Suicide Prevention Day 2021: counsellor’s advice on dealing with mental health issues and where to go for help

World Suicide Prevention Day takes place every year in September

Suicide is one of the biggest killers of men in the UK, with suicide in young women also increasing drastically since 2012.

Data from the Office for National Statistics (ONS) shows that in 2019, the male suicide rate of 16.9 deaths per 100,000 was the highest since 2000, and remains in line with the rate in 2018.

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For females, the rate was 5.3 deaths per 100,000, which is consistent with 2018 and the highest since 2004.

Suicides in Scotland also rose in 2019 compared with the previous year.

In 2020, there were 5,224 suicides registered in England and Wales, with around three-quarters of these being men, which follows a consistent trend back to the mid-1990s.

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Although this was significantly lower than 2019 figures, the ONS said the latest decrease is likely to be because of both registration delays during the Covid pandemic and a decrease in male suicide at the start of the pandemic.

This World Suicide Prevention Day (10 September), NationalWorld hears from those personally affected by mental health issues, a grief and trauma counsellor offering advice, and where to go for support.

‘It was the worst time’

Sophie struggled with depression, self-harm and suicidal thoughts during her teenage years, which culminated in a psychotic episode she says was probably “the hardest thing” she went through at the time.

Sophie said she would “go to bed every night terrified I was going to die, and then wake up every morning wishing that I had”.

“It was the worst time ever and I was torn between not wanting to be alive anymore, feeling hopeless and wanting to escape, but being so scared of dying,” she added.

In 2016, Sophie joined the Samaritans, something which brought her out of her shell and has allowed her to help others who are struggling.

Sophie explained that she didn’t know much about the Samaritans when she was going through a difficult time in her late teens, but that she thinks they would have been really helpful to her in her situation.

She said her volunteer work with the charity has allowed her to “give something to people who are struggling” and has “really changed my whole life”.

“I used to have no self-esteem whatsoever, I was really, really shy, and awkward. If you told me before I started that I’d become a trainer or a director, or anything else I’d think ‘no way’” Sophie said.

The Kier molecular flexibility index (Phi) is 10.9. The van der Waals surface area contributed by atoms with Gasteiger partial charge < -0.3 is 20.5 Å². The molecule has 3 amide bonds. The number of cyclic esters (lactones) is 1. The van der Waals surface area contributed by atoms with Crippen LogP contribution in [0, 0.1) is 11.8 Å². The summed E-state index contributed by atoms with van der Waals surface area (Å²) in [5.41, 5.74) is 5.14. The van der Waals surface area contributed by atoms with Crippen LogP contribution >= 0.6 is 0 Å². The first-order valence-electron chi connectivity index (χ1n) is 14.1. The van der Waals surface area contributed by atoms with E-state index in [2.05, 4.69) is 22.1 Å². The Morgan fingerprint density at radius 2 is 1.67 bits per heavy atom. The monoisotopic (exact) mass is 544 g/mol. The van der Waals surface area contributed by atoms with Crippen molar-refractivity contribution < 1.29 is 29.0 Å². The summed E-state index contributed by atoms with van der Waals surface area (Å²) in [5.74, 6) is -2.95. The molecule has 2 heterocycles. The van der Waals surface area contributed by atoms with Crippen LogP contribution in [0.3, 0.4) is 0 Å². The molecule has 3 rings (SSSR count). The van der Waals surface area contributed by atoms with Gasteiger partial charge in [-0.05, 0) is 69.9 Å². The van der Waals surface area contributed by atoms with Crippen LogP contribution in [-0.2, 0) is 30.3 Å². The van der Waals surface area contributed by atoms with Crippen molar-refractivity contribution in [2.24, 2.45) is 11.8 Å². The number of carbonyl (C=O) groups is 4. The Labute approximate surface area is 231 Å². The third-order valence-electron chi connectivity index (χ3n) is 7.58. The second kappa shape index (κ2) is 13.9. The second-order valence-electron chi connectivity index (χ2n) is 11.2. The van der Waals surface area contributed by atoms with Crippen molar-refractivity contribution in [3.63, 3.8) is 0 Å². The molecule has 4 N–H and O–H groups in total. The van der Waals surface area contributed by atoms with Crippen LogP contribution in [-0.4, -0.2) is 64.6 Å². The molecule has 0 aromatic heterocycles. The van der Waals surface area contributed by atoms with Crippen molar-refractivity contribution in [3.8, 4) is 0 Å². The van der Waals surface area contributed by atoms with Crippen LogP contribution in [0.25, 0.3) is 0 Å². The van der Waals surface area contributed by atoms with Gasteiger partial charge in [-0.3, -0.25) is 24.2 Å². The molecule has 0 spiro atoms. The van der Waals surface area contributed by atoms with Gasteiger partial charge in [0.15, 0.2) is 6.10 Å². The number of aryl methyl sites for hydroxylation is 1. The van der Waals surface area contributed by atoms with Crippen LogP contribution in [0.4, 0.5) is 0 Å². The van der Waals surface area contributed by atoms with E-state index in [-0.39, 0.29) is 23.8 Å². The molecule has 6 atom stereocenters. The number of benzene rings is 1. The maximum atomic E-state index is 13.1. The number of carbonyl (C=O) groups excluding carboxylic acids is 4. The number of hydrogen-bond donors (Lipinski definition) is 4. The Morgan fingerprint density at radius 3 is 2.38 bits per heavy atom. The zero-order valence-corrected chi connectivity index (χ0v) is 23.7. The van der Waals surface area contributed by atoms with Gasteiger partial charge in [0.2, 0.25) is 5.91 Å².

The volunteer explained that “whatever mood you go into a shift, you always feel like you’ve done something helpful’’ and that “it really helps to put into perspective what people go through”.

“It can be really hard to hear some of that stuff that people are experiencing. But being there, and knowing you’re making a difference is a privilege,” Sophie added.

Lianna Champ, who has over 40 years’ experience in grief and trauma counselling and  author of practical guide, How to Grieve Like A Champ, builds on the importance of someone who is struggling having someone they can talk to about how they’re feeling.

She said: “If someone feels that they can talk to you about anything and come away from you with their self-esteem intact and feel that they have had a confidential sounding board, this can go a long way to becoming an outlet when things become challenging for them.”

Ms Champs added that it is only by talking about our fears and thoughts surrounding death and suicide that we can “begin to unravel what has taken us to that point”.

“The power of spoken words can release so much pressure,” she added.

Where to go for help and support

For those struggling, there are a variety of places which offer help and support.

Anyone can contact Samaritans for free at any time from any phone on 116 123, even a mobile without credit. This number won’t show up on your phone bill. Or you can email [email protected] or visit the Samaritans website. 

The below helplines are free to call and unless it says otherwise, they’re open 24 hours a day, every day.

You can also call these helplines for advice if you’re worried about someone else.

Call 0800 58 58 58 – 5pm to midnight every day

Visit the webchat page

Call 0800 068 41 41 – 9am to midnight every day

Text 07860 039967

  • Childline – for children and young people under 19

Call 0800 1111 – the number will not show up on your phone bill

Call 0300 1020 505 – 4pm to midnight every day

Alternatively, you can message a text line. If you do not want to talk to someone over the phone, these text lines are open 24 hours a day, every day.

Text "SHOUT" to 85258

Text "YM" to 85258